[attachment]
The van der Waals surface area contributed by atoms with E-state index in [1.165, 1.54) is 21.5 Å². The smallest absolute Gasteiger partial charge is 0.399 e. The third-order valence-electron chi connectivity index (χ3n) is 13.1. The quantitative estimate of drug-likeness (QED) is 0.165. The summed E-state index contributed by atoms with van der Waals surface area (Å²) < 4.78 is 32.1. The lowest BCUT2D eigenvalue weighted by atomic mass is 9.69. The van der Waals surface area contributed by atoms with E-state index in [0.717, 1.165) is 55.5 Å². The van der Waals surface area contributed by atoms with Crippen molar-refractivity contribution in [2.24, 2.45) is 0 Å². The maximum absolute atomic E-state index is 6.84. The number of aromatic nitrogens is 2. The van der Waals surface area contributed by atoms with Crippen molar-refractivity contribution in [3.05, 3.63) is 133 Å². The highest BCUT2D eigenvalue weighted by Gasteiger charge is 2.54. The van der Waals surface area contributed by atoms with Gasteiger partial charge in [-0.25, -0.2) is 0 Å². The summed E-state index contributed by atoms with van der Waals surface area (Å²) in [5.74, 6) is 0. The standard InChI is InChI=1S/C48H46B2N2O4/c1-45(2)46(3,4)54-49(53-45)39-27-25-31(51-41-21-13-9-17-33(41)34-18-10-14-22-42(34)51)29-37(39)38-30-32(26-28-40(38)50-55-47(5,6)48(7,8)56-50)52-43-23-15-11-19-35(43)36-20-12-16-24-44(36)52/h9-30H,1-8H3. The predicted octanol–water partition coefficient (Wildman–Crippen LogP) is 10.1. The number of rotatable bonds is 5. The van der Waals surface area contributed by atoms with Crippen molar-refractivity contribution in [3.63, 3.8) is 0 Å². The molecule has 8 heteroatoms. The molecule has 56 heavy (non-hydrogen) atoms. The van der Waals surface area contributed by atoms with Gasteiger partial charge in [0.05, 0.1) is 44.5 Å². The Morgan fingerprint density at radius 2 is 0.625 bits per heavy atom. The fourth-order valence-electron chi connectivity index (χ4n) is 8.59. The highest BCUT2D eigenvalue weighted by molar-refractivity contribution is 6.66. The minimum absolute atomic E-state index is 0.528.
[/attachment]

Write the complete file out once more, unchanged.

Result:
The van der Waals surface area contributed by atoms with E-state index in [1.165, 1.54) is 21.5 Å². The smallest absolute Gasteiger partial charge is 0.399 e. The third-order valence-electron chi connectivity index (χ3n) is 13.1. The quantitative estimate of drug-likeness (QED) is 0.165. The summed E-state index contributed by atoms with van der Waals surface area (Å²) < 4.78 is 32.1. The lowest BCUT2D eigenvalue weighted by atomic mass is 9.69. The van der Waals surface area contributed by atoms with E-state index in [0.717, 1.165) is 55.5 Å². The van der Waals surface area contributed by atoms with Crippen molar-refractivity contribution in [2.24, 2.45) is 0 Å². The maximum absolute atomic E-state index is 6.84. The number of aromatic nitrogens is 2. The van der Waals surface area contributed by atoms with Crippen molar-refractivity contribution in [3.05, 3.63) is 133 Å². The highest BCUT2D eigenvalue weighted by Gasteiger charge is 2.54. The van der Waals surface area contributed by atoms with Gasteiger partial charge in [-0.25, -0.2) is 0 Å². The summed E-state index contributed by atoms with van der Waals surface area (Å²) in [5.74, 6) is 0. The standard InChI is InChI=1S/C48H46B2N2O4/c1-45(2)46(3,4)54-49(53-45)39-27-25-31(51-41-21-13-9-17-33(41)34-18-10-14-22-42(34)51)29-37(39)38-30-32(26-28-40(38)50-55-47(5,6)48(7,8)56-50)52-43-23-15-11-19-35(43)36-20-12-16-24-44(36)52/h9-30H,1-8H3. The predicted octanol–water partition coefficient (Wildman–Crippen LogP) is 10.1. The number of rotatable bonds is 5. The van der Waals surface area contributed by atoms with Crippen molar-refractivity contribution in [3.63, 3.8) is 0 Å². The molecule has 8 heteroatoms. The molecule has 56 heavy (non-hydrogen) atoms. The van der Waals surface area contributed by atoms with Gasteiger partial charge in [0.05, 0.1) is 44.5 Å². The Morgan fingerprint density at radius 2 is 0.625 bits per heavy atom. The fourth-order valence-electron chi connectivity index (χ4n) is 8.59. The highest BCUT2D eigenvalue weighted by molar-refractivity contribution is 6.66. The minimum absolute atomic E-state index is 0.528.